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So a large enough number of people gathered together in that short a time to enact this massive plan to switch parties in response to legislation passed just a year earlier? All done in secret, of course, using coded messages and whatnot, right?

Did your mother slam vodka and lead paint shooters while she was pregnant? That's a serious question, by the way. I'm trying to figure out how you arrived at this absurd strawman and massive fetal brain damage seemed the most likely reason.
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#261 Oct 15 2015 at 4:11 PM Rating: Good
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gbaji wrote:
Really? So a large enough number of people gathered together in that short a time to enact this massive plan to switch parties in response to legislation passed just a year earlier?


But Jophiel, anything is possible in Gbaji's GOP Fairy Tales.

Sure some of them may have dragged their feet changing affiliation, but fact show that Southern Democrats did change their party affiliation during the years after the CRA was past. See Wiki article I just posted.
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#262 Oct 15 2015 at 4:23 PM Rating: Excellent
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Wiki is, like, liberal media man. What you need to do is get all your information from right wing sources and then say "Now, I know this is a right wing source but..."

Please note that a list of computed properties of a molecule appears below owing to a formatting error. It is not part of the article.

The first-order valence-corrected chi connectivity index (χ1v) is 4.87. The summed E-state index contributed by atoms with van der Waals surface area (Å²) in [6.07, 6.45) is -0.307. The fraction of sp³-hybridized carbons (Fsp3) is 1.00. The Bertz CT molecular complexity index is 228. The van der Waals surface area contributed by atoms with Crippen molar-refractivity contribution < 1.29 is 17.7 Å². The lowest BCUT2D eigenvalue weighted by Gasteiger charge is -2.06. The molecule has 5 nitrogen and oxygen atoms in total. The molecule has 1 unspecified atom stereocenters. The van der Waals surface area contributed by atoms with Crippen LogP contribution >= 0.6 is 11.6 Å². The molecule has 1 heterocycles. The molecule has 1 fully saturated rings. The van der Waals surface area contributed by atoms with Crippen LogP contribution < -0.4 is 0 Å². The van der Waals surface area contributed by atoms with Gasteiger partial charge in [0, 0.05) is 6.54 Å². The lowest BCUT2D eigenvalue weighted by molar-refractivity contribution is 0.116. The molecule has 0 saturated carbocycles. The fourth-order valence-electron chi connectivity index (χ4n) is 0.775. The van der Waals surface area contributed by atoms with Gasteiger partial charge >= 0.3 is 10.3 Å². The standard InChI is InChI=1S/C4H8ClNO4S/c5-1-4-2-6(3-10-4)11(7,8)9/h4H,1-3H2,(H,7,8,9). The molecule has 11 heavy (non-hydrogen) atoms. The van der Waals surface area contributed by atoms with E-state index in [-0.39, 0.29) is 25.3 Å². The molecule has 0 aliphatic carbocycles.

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#263 Oct 15 2015 at 4:27 PM Rating: Good
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Jophiel wrote:
Wiki is, like, liberal media man. What you need to do is get all your information from right wing sources and then say "Now, I know this is a right wing source but..."


Well I used Google and I didn't see any right wing sources on the first page. Then I understand History has a Liberal Bias.
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#264 Oct 15 2015 at 4:59 PM Rating: Decent
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ElneClare wrote:
What Gbaji fails to see is that you can't look at the Civil Rights Act by which party voted for or against it. What you have to realize is the political parties back then were not so far apart policy wise as both parties tried to cater to more of the middle and one needs to look at regions when comparing who voted for and against the CRA.


I do see that. Obviously, the issue was regional. Segregation was a popular policy position in the south. Thus, if you wanted to get elected in the south, you had to adopt a pro-segregation position. This did cross party boundaries. But if we look at the makeup of the parties, and how many Democrats were elected in the south on a pro-segregation platform versus Republicans, you kinda have to conclude that Democrats were more willing to adopt that position to win elections than Republicans were. Which means that the pro-segregation position was more prevalent in the Democratic party than the Republican party. Thus, the pro-segregation position held more sway over the national party platform of the Dems than that of the GOP. That is not (or at least should not) be in question.

The question is what happened after the CRA was passed (actually really during the build up to and time period after if we want to study the whole process). The point is that during this time period, a pro-segregation platform changed from being a winning one, to a losing one. And this process started well before 1964. It was a combination of two main factors: